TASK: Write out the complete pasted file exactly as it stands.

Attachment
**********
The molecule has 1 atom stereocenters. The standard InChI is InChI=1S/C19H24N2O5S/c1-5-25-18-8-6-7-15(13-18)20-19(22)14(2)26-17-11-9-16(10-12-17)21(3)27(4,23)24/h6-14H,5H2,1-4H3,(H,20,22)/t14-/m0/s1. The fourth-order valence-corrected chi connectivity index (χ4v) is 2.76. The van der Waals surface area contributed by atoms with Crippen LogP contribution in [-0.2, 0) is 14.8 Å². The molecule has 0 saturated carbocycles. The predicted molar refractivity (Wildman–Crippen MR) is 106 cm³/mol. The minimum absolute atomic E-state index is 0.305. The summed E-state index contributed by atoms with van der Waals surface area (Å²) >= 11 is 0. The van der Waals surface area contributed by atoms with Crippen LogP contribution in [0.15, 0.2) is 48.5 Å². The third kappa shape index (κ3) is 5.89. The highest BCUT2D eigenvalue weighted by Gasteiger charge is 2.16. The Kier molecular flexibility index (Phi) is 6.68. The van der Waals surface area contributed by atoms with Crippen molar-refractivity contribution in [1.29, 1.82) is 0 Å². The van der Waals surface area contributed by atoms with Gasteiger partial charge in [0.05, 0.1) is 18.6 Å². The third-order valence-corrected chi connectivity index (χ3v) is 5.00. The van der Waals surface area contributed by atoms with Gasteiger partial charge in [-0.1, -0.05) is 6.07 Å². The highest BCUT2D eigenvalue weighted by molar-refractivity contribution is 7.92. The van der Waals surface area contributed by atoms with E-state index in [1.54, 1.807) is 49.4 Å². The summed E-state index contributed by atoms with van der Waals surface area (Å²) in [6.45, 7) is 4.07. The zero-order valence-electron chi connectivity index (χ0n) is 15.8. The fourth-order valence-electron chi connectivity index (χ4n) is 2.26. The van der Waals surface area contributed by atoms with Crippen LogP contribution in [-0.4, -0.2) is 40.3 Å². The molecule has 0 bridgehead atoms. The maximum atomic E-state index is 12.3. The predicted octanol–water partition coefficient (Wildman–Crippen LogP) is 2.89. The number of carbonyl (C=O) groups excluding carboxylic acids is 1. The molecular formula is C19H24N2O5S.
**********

The molecule has 1 atom stereocenters. The standard InChI is InChI=1S/C19H24N2O5S/c1-5-25-18-8-6-7-15(13-18)20-19(22)14(2)26-17-11-9-16(10-12-17)21(3)27(4,23)24/h6-14H,5H2,1-4H3,(H,20,22)/t14-/m0/s1. The fourth-order valence-corrected chi connectivity index (χ4v) is 2.76. The van der Waals surface area contributed by atoms with Crippen LogP contribution in [-0.2, 0) is 14.8 Å². The molecule has 0 saturated carbocycles. The predicted molar refractivity (Wildman–Crippen MR) is 106 cm³/mol. The minimum absolute atomic E-state index is 0.305. The summed E-state index contributed by atoms with van der Waals surface area (Å²) >= 11 is 0. The van der Waals surface area contributed by atoms with Crippen LogP contribution in [0.15, 0.2) is 48.5 Å². The third kappa shape index (κ3) is 5.89. The highest BCUT2D eigenvalue weighted by Gasteiger charge is 2.16. The Kier molecular flexibility index (Phi) is 6.68. The van der Waals surface area contributed by atoms with Crippen molar-refractivity contribution in [1.29, 1.82) is 0 Å². The van der Waals surface area contributed by atoms with Gasteiger partial charge in [0.05, 0.1) is 18.6 Å². The third-order valence-corrected chi connectivity index (χ3v) is 5.00. The van der Waals surface area contributed by atoms with Gasteiger partial charge in [-0.1, -0.05) is 6.07 Å². The highest BCUT2D eigenvalue weighted by molar-refractivity contribution is 7.92. The van der Waals surface area contributed by atoms with E-state index in [1.54, 1.807) is 49.4 Å². The summed E-state index contributed by atoms with van der Waals surface area (Å²) in [6.45, 7) is 4.07. The zero-order valence-electron chi connectivity index (χ0n) is 15.8. The fourth-order valence-electron chi connectivity index (χ4n) is 2.26. The van der Waals surface area contributed by atoms with Crippen LogP contribution in [-0.4, -0.2) is 40.3 Å². The molecule has 0 bridgehead atoms. The maximum atomic E-state index is 12.3. The predicted octanol–water partition coefficient (Wildman–Crippen LogP) is 2.89. The number of carbonyl (C=O) groups excluding carboxylic acids is 1. The molecular formula is C19H24N2O5S.